Appropriate mechanisms must be in place to ensure:
An ante-mortem blood sample, up to 7 days preceding death, is always preferable to a post-mortem sample for testing. Where no ante-mortem sample is available, then a post-mortem sample can be used. Samples for testing must not be taken more than 24 hours post-mortem and the time from sampling to testing or freezing of the sample should be minimised and must be consistent with the test kit manufacturer’s recommendations or validated for the purpose.
The anatomical site from which the post-mortem sample was obtained must be documented. The sample appearance should be documented. If the sample appears dilute or grossly haemolysed, a repeat sample, preferably from an alternative site, should be obtained if possible. Tissue banks should have a protocol for post-mortem sampling, clearly defining preferred sites for sampling (e.g. cardiac puncture or femoral vessel puncture and avoiding sites close to intravenous lines).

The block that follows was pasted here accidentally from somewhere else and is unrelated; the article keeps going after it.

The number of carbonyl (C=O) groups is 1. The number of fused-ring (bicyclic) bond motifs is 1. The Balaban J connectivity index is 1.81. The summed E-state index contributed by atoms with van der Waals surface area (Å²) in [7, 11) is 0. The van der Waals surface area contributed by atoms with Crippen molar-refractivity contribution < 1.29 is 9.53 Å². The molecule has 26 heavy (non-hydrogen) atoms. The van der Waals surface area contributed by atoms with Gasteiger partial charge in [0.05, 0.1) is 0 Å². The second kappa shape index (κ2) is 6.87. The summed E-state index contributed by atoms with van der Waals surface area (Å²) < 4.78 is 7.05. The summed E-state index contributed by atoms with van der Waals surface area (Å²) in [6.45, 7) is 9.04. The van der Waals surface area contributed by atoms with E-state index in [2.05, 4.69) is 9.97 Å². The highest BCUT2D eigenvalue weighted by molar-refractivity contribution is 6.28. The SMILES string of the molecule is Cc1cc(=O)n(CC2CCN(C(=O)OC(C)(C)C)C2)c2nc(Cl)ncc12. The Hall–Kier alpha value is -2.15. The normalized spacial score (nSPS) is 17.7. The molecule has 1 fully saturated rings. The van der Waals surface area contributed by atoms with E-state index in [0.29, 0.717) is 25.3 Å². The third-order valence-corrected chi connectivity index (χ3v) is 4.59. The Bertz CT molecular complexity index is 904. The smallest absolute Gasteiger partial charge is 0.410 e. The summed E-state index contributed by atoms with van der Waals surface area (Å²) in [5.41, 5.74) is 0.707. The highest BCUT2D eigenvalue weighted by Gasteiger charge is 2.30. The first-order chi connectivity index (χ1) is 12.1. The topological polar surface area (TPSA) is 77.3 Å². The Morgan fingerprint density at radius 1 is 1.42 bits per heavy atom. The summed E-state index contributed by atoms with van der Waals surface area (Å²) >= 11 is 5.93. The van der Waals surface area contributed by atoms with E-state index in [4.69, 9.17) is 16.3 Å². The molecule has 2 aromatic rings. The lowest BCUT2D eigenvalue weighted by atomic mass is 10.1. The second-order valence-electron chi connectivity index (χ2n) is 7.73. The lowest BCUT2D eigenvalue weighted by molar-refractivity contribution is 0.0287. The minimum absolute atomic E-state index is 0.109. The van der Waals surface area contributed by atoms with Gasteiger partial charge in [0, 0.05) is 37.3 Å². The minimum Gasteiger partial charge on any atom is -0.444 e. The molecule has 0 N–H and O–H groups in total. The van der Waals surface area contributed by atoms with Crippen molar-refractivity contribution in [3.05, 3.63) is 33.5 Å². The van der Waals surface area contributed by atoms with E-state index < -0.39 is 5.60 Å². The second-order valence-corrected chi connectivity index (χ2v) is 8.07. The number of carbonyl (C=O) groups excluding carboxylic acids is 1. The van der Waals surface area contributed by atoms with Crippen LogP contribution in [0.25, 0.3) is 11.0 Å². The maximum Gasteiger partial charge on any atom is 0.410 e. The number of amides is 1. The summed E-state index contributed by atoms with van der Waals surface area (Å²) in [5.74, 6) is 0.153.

Where a deceased donor with significant blood loss has received ante-mortem transfusions, a pre-transfusion sample should be used whenever possible for testing. If a pre-transfusion sample is not available, tissue banks must employ an algorithm incorporating the timing, nature and volume of the fluids infused and the donor’s own blood volume to assess any resultant plasma dilution (see the JPAC Donor Selection Guidelines1 for an example of a deceased donor intravenous fluid report form). Samples of blood estimated to be more than 50% dilute are not suitable for testing.
For post-mortem samples, concluded test results other than negative will debar tissues from release unless a superior sample can be obtained (e.g. obtained ante-mortem or closer to the time of death), and this sample is tested and negative results are obtained. The acquisition of the ‘superior’ sample must be subject to the same requirements given above.
In the case of deceased neonatal or infant tissue donors the following blood samples are required: